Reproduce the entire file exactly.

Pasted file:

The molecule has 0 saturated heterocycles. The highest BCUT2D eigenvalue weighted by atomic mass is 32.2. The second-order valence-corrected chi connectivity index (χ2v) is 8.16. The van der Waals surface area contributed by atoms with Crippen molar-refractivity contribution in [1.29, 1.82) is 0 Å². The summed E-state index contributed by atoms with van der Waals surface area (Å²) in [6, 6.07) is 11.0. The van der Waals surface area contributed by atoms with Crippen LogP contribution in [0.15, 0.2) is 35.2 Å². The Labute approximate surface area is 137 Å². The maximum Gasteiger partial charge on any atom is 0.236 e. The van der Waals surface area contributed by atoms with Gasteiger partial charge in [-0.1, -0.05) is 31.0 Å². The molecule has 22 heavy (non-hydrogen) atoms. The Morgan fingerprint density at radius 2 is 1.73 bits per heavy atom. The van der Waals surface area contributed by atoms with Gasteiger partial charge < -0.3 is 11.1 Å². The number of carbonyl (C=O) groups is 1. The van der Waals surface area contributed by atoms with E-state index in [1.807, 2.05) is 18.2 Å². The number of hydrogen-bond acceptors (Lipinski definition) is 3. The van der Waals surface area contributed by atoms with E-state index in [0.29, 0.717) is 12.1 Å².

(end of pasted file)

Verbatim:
The molecule has 0 saturated heterocycles. The highest BCUT2D eigenvalue weighted by atomic mass is 32.2. The second-order valence-corrected chi connectivity index (χ2v) is 8.16. The van der Waals surface area contributed by atoms with Crippen molar-refractivity contribution in [1.29, 1.82) is 0 Å². The summed E-state index contributed by atoms with van der Waals surface area (Å²) in [6, 6.07) is 11.0. The van der Waals surface area contributed by atoms with Crippen LogP contribution in [0.15, 0.2) is 35.2 Å². The Labute approximate surface area is 137 Å². The maximum Gasteiger partial charge on any atom is 0.236 e. The van der Waals surface area contributed by atoms with Gasteiger partial charge in [-0.1, -0.05) is 31.0 Å². The molecule has 22 heavy (non-hydrogen) atoms. The Morgan fingerprint density at radius 2 is 1.73 bits per heavy atom. The van der Waals surface area contributed by atoms with Gasteiger partial charge < -0.3 is 11.1 Å². The number of carbonyl (C=O) groups is 1. The van der Waals surface area contributed by atoms with E-state index in [1.807, 2.05) is 18.2 Å². The number of hydrogen-bond acceptors (Lipinski definition) is 3. The van der Waals surface area contributed by atoms with E-state index in [0.29, 0.717) is 12.1 Å².